Latency-centric models and methods for scaling sparse operations
Please cite this item using this persistent URLhttp://hdl.handle.net/11693/32167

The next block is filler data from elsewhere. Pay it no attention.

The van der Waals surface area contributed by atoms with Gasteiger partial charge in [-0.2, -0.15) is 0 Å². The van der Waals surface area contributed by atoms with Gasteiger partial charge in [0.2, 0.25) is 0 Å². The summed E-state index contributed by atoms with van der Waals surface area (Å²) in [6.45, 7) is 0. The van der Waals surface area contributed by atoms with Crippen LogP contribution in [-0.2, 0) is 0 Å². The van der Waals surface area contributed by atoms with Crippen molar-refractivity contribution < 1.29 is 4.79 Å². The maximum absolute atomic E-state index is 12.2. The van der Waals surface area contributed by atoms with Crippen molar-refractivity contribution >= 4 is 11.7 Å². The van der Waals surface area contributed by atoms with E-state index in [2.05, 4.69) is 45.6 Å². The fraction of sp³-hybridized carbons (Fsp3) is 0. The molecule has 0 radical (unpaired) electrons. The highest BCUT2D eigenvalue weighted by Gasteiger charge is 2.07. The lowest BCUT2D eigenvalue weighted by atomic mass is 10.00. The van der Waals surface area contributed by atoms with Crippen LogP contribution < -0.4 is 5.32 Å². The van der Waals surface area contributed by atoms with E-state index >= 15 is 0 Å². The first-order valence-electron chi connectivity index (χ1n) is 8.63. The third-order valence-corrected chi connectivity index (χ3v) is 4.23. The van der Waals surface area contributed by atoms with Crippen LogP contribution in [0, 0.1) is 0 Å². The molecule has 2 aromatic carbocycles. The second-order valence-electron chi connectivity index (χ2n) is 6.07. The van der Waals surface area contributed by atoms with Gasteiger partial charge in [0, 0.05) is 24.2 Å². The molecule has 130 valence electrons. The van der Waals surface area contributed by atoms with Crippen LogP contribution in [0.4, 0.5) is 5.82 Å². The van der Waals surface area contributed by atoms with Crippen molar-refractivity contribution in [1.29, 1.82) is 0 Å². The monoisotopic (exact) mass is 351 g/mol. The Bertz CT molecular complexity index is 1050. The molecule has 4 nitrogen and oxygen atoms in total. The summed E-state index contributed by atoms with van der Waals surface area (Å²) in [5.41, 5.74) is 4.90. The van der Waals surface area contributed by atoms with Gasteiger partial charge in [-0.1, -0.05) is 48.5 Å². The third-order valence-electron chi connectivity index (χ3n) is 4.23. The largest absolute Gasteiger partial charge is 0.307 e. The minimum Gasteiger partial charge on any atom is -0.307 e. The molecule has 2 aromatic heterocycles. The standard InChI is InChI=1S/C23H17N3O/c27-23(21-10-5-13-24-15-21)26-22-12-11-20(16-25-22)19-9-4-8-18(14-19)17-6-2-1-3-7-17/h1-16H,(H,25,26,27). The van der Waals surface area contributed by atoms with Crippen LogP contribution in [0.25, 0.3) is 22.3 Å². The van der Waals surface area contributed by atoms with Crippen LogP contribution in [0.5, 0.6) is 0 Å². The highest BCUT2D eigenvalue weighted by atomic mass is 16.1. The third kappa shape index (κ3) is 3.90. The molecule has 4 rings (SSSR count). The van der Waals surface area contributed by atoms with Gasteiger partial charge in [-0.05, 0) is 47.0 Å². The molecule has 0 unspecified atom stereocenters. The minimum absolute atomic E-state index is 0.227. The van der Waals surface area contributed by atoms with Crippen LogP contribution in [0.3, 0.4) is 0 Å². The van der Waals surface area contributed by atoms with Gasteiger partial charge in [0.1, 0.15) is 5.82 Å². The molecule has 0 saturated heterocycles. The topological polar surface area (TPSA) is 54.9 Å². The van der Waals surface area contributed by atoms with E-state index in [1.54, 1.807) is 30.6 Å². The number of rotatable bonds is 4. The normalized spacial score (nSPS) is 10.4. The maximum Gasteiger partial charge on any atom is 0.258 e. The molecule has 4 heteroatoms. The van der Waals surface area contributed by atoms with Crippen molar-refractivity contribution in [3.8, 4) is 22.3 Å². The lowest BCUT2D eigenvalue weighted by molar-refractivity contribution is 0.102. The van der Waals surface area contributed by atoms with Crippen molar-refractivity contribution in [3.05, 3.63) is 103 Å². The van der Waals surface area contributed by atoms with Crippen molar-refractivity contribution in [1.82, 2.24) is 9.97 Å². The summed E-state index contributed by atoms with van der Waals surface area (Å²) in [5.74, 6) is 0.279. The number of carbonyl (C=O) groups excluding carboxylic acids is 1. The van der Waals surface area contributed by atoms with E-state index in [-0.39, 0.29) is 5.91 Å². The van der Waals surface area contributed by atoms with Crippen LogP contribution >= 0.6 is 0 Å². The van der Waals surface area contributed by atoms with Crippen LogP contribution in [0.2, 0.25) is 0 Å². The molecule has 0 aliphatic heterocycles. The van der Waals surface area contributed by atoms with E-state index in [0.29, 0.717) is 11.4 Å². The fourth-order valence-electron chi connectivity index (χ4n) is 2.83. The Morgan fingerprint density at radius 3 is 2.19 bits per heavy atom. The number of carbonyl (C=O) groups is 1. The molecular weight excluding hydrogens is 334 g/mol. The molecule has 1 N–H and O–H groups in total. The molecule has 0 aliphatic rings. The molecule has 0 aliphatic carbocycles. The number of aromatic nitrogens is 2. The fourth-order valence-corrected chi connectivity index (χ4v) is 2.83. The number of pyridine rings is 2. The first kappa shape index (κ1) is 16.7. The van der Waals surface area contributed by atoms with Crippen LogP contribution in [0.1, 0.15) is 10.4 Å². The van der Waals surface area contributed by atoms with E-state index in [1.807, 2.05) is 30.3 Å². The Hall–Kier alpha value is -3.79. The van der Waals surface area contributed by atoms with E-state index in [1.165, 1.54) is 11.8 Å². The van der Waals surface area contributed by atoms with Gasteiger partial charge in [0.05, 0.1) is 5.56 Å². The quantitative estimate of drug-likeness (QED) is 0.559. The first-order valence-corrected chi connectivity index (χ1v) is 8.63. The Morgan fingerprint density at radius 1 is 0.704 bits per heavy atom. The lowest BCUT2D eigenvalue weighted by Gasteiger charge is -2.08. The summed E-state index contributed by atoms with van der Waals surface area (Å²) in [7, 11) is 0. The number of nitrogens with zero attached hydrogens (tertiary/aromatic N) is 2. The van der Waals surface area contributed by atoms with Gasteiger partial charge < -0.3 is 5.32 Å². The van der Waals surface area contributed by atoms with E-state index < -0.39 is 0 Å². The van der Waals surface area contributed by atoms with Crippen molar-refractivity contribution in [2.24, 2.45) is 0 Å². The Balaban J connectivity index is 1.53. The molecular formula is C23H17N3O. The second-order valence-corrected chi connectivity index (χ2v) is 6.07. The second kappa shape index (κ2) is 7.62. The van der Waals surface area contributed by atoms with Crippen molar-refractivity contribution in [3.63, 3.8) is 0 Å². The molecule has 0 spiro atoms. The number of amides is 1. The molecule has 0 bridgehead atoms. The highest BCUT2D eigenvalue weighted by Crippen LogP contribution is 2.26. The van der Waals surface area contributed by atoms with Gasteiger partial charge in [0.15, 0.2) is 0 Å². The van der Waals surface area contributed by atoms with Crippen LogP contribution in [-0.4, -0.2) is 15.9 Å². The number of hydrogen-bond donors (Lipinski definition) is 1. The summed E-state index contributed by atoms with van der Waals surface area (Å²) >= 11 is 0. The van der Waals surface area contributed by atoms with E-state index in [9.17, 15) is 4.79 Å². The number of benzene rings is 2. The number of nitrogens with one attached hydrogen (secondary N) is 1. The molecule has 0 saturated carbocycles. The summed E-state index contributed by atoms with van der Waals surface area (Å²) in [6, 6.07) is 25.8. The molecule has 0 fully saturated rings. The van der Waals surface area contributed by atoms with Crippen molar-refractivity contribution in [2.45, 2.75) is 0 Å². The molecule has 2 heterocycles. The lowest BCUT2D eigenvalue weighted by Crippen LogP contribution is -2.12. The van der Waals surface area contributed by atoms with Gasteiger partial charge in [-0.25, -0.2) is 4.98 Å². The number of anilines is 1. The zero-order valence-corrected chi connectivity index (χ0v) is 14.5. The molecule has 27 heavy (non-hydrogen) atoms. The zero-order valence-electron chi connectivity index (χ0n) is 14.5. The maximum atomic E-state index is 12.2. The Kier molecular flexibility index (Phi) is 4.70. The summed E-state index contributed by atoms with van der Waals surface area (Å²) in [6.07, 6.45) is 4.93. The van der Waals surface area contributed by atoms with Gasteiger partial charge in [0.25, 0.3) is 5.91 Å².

Parallelization of sparse kernels and operations on large-scale distributed memory systems remains as a major challenge due to ever-increasing scale of modern high performance computing systems and multiple con icting factors that affect the parallel performance. The low computational density and high memory footprint of sparse operations add to these challenges by implying more stressed communication bottlenecks and make fast and effcient parallelization models and methods imperative for scalable performance. Sparse operations are usually performed with structures related to sparse matrices and matrices are partitioned prior to the execution for distributing computations among processors. Although the literature is rich in this aspect, it still lacks the techniques that embrace multiple factors affecting communication performance in a complete and just manner. In this thesis, we investigate models and methods for intelligent partitioning of sparse matrices that strive for achieving a more correct approximation of the communication performance. To improve the communication performance of parallel sparse operations, we mainly focus on reducing the latency bottlenecks, which stand as a major component in the overall communication cost. Besides these, our approaches consider already adopted communication cost metrics in the literature as well and aim to address as many cost metrics as possible. We propose one-phase and two-phase partitioning models to reduce the latency cost in one-dimensional (1D) and two-dimensional (2D) sparse matrix partitioning, respectively. The model for 1D partitioning relies on the commonly adopted recursive bipartitioning framework and it uses novel structures to capture the relations that incur latency. The models for 2D partitioning aim to improve the performance of solvers for nonsymmetric linear systems by using different partitions for the vectors in the solver and uses that exibility to exploit the latency cost. Our findings indicate that the latency costs should deffinitely be considered in order to achieve scalable performance on distributed memory systems.